# What's the typical energy usage of automatic light switches?

A good way to cope with forgetting to turn of the lights is automatic light switches. But they must be using some energy to do their job. What's the rate of energy use for a typical automatic/sensor light switch? How does this compare with, say, a typical CFL?

The most common automatic light switch is a PIR sensor. I've looked up technical parameters of several such sensors. The idle (sensing) power consumption of most of them is 0.1 W. Some of them have the idle power consumption of up to 0.3 W and I believe some older ones could consume even 1 W. The active power consumption of the sensor is higher, but it's still only a fraction of the CFL's power consumption.

Running them for 24 hours, one week, one month or a year is summed in the table:

`````` --------------------------------------------------------------------------------
Appliance      | Nom. power | Wh per 24h | Wh a week | Wh a month | kWh a year
----------------+------------+------------+-----------+------------+------------
Efficient PIR  |      0.1 W |     2.4 Wh |   16.8 Wh |      72 Wh |    0.9 kWh
Worse PIR      |      0.3 W |     7.2 Wh |   50.4 Wh |     216 Wh |    2.6 kWh
Rather old PIR |        1 W |      24 Wh |    168 Wh |     720 Wh |      9 kWh
Mid light CFL  |       15 W |     360 Wh |   2.5 kWh |   10.8 kWh |
Poweful CFL    |       27 W |     648 Wh |   4.5 kWh |   19.4 kWh |
Mid light LED  |        7 W |     168 Wh |   1.2 kWh |      5 kWh |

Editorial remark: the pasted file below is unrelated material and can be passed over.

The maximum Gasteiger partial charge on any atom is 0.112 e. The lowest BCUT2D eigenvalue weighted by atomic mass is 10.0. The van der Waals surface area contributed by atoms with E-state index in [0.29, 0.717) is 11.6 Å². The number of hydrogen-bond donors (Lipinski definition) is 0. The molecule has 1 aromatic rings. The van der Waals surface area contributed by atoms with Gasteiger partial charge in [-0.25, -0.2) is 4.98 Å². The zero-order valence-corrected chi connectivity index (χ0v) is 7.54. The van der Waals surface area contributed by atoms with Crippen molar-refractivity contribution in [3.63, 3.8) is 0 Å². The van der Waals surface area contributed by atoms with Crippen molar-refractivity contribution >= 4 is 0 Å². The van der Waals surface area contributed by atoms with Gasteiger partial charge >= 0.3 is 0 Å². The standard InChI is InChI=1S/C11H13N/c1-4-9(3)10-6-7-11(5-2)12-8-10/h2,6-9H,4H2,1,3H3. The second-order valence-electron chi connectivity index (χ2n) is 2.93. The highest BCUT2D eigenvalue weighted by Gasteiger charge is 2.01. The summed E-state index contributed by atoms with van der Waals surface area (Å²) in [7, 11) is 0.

--------------------------------------------------------------------------------
``````

The conclusion:

• using an effective PIR sensor for a year compares to forgetting a CFL on for 3 days
• using a not-so-good PIR for a year is equivalent to letting a CFL on for a week, or even less
• even if not asked I included a LED light: its weekly usage compares to a year of activity of an effective PIR sensor.
• the old & power hungry automatic switches should be avoided
• our ability to forget the lights on differs but seems to be sustainable

The BEST lighting control is an old school switch operated by a very ethical person. You can often turn lights off or down depending on what your task is, and what the sun's doing. And you will turn lights off the moment you leave, not after a built-in delay of five or ten minutes.

• Welcome to Sustainable Living! I agree with what you are saying, but you are not answering the question. The premise here is that people forget to turn the lights off and that an automatic switch can help. Commented Sep 4, 2019 at 12:21